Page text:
with external lecturer Dr. med. Christina Schnopp Clinic and Polyclinic for Dermatology and Allergology Biederstein, Technical University of Munich, Germany
How should you care for highly sensitive skin that is prone to neurodermatitis?
Skin that is prone to neurodermatitis is generally dryer and more sensitive to environmental factors. This increased sensitivity is a hereditary and life-long condition which can be observed to varying severity.
By avoiding irritants and by regularly moisturising the skin, however, the structure of the skin can be improved, making it less prone to dryness and inflammation.
In mild cases of neurodermatitis it is often enough to moisturise once or twice a day using a regular skin care cream to prevent the symptoms altogether. Oil baths complement this very well, even though it is essential to also moisturise after bathing.
What should you look out for when choosing skin care products?
The selection of skin care products to treat skin that is prone to neurodermatitis/ experiencing an outbreak of neurodermatitis depends on many different factors and must be made on an individual basis.
One of the key deciding factors is the skin condition (is the skin very dry, moderately dry or already inflamed?), but the child’s age as well as the time of year are also relevant. Additional personal preferences concerning the scent and easy application of the product or how quickly it is absorbed should also be considered, because even the best skin care cream won’t work if there is a reluctance to use it.
Is it also possible to use commercial products?
Many patients whose skin is prone to neurodermatitis or who only suffer from a mild form do not necessarily need specialist care products/pharmacy products, explicitly designed for neurodermatitis. These products are often very expensive and the costs are not normally reimbursed through health insurance schemes. This is why commercially available products are particularly interesting in terms of cost.
The tolerability of the product should be dermatologically tested. It is also important to ensure that they do not contain substances that disturb the protective barrier of the skin, which is formed by the outer layer of the skin (barrier function).
Products for very dry skin are usually greasier and thicker than products for normal skin. Warning: Lotions with a low lipid content can make your skin even dryer!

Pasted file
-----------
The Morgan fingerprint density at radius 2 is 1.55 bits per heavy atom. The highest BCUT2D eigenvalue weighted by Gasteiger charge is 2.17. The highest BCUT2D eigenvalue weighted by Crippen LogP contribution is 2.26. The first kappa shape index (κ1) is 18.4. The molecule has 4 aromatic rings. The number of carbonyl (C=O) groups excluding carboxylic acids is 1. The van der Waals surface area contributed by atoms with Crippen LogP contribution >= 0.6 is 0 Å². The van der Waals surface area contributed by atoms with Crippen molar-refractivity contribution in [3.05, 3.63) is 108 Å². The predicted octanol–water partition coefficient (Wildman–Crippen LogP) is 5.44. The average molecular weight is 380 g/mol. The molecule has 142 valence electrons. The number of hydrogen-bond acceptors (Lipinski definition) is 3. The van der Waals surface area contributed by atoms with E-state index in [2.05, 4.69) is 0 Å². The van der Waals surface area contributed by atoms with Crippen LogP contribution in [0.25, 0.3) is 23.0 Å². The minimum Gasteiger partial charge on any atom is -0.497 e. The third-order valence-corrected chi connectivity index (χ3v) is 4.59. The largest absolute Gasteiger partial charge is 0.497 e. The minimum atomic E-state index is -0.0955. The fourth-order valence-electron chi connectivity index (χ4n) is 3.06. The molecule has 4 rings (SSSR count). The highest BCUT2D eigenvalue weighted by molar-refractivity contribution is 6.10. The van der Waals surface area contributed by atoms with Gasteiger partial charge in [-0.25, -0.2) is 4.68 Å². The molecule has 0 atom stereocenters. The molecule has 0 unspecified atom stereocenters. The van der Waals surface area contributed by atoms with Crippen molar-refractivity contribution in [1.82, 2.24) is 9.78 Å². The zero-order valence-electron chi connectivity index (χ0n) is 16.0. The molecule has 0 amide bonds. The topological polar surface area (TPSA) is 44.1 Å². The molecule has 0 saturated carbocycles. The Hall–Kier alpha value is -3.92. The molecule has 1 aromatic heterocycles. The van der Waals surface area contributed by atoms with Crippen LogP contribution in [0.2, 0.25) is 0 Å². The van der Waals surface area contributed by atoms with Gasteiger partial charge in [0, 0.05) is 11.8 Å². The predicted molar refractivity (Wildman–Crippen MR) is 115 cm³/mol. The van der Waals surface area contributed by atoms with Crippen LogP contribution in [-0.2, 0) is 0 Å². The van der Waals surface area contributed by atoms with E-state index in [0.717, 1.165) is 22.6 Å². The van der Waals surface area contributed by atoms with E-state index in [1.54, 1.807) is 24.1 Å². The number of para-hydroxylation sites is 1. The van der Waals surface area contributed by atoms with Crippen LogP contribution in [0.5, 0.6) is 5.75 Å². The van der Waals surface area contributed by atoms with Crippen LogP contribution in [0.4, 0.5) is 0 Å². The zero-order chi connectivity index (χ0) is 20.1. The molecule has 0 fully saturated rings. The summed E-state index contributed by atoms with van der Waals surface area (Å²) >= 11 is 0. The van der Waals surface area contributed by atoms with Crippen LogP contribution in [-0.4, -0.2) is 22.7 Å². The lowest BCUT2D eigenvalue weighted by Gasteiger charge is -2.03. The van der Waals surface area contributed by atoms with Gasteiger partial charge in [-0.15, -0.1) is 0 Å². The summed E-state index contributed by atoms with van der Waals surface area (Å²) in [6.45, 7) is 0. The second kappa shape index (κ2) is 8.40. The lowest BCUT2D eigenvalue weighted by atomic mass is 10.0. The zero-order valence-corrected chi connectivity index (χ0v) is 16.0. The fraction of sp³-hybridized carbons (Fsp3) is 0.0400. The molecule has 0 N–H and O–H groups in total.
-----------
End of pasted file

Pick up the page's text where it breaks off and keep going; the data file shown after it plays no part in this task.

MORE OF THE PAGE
Ideally, skin care products should not contain any substances that frequently trigger allergies.
Nappy area: Experience shows that the warm and moist environment inside nappies has a positive effect on the skin and that skin care products that are mainly used for the nappy area, such as nappy rash creams or wet wipes, cause hardly any irritation there.
How about treatment methods for children with neurodermatitis?
Regular application of moisturiser is one of the most important treatments for children with neurodermatitis.
If the skin becomes inflamed in spite of following a consistent skin care routine, local treatment with modern cortisone creams or topical calcineurin inhibitors helps to supress the inflammation and calm the resulting itch.
Treatment with anti-inflammatory creams should not be delayed for too long, as itching automatically leads to scratching which in turn further aggravates the inflammation and also allows bacteria to enter the skin and multiply, further worsening the condition.
When the skin condition improves, however, you should soon return to your regular skin care routine.
Sometimes it also helps to apply a thick layer of cream to the affected area and cover it with a moist dressing to calm the itch and to make the skin smooth again.
Apart from these external treatment measures it is also very important to identify and, if possible, avoid individual risk factors that can provoke flare-ups. These include:
- irritants such as clothing made from rough fabrics, or chlorinated water
- positive and negative stress
- infections, or allergens such as dust mites or cat hair
Some of these triggers can be easily avoided, while others can’t. In many cases, however, it is unclear what actually causes the flare-up.
Thank you very much, Dr. Schnopp, for this interview!